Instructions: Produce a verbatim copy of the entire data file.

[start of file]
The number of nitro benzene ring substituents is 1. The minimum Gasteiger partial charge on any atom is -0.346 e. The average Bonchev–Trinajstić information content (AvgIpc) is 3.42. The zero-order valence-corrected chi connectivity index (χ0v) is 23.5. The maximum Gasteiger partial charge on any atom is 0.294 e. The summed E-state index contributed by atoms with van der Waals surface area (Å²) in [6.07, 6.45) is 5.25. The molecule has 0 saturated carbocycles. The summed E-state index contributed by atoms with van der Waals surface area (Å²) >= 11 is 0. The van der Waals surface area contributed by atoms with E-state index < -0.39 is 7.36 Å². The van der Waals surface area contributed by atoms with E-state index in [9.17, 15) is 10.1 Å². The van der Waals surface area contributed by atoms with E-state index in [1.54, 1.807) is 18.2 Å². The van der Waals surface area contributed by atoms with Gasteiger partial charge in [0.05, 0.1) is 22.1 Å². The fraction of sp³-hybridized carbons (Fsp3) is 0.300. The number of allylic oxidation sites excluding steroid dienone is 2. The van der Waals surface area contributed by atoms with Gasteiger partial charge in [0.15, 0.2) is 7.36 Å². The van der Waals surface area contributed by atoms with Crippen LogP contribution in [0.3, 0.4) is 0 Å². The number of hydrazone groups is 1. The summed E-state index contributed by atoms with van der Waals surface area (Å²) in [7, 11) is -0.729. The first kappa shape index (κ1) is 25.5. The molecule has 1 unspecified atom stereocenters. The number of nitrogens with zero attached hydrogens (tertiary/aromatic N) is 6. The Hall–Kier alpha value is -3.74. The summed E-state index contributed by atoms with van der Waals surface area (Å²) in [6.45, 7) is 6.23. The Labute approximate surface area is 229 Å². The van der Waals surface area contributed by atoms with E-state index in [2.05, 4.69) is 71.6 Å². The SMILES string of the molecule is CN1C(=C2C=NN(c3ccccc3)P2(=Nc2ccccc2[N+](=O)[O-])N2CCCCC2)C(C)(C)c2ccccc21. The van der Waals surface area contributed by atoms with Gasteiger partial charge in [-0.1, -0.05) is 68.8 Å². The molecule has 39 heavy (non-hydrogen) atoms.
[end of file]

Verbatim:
The number of nitro benzene ring substituents is 1. The minimum Gasteiger partial charge on any atom is -0.346 e. The average Bonchev–Trinajstić information content (AvgIpc) is 3.42. The zero-order valence-corrected chi connectivity index (χ0v) is 23.5. The maximum Gasteiger partial charge on any atom is 0.294 e. The summed E-state index contributed by atoms with van der Waals surface area (Å²) in [6.07, 6.45) is 5.25. The molecule has 0 saturated carbocycles. The summed E-state index contributed by atoms with van der Waals surface area (Å²) >= 11 is 0. The van der Waals surface area contributed by atoms with E-state index < -0.39 is 7.36 Å². The van der Waals surface area contributed by atoms with E-state index in [9.17, 15) is 10.1 Å². The van der Waals surface area contributed by atoms with E-state index in [1.54, 1.807) is 18.2 Å². The van der Waals surface area contributed by atoms with Gasteiger partial charge in [0.05, 0.1) is 22.1 Å². The fraction of sp³-hybridized carbons (Fsp3) is 0.300. The number of allylic oxidation sites excluding steroid dienone is 2. The van der Waals surface area contributed by atoms with Gasteiger partial charge in [0.15, 0.2) is 7.36 Å². The van der Waals surface area contributed by atoms with Crippen LogP contribution in [0.3, 0.4) is 0 Å². The number of hydrazone groups is 1. The summed E-state index contributed by atoms with van der Waals surface area (Å²) in [7, 11) is -0.729. The first kappa shape index (κ1) is 25.5. The molecule has 1 unspecified atom stereocenters. The number of nitrogens with zero attached hydrogens (tertiary/aromatic N) is 6. The Hall–Kier alpha value is -3.74. The summed E-state index contributed by atoms with van der Waals surface area (Å²) in [6.45, 7) is 6.23. The Labute approximate surface area is 229 Å². The van der Waals surface area contributed by atoms with E-state index in [2.05, 4.69) is 71.6 Å². The SMILES string of the molecule is CN1C(=C2C=NN(c3ccccc3)P2(=Nc2ccccc2[N+](=O)[O-])N2CCCCC2)C(C)(C)c2ccccc21. The van der Waals surface area contributed by atoms with Gasteiger partial charge in [-0.1, -0.05) is 68.8 Å². The molecule has 39 heavy (non-hydrogen) atoms.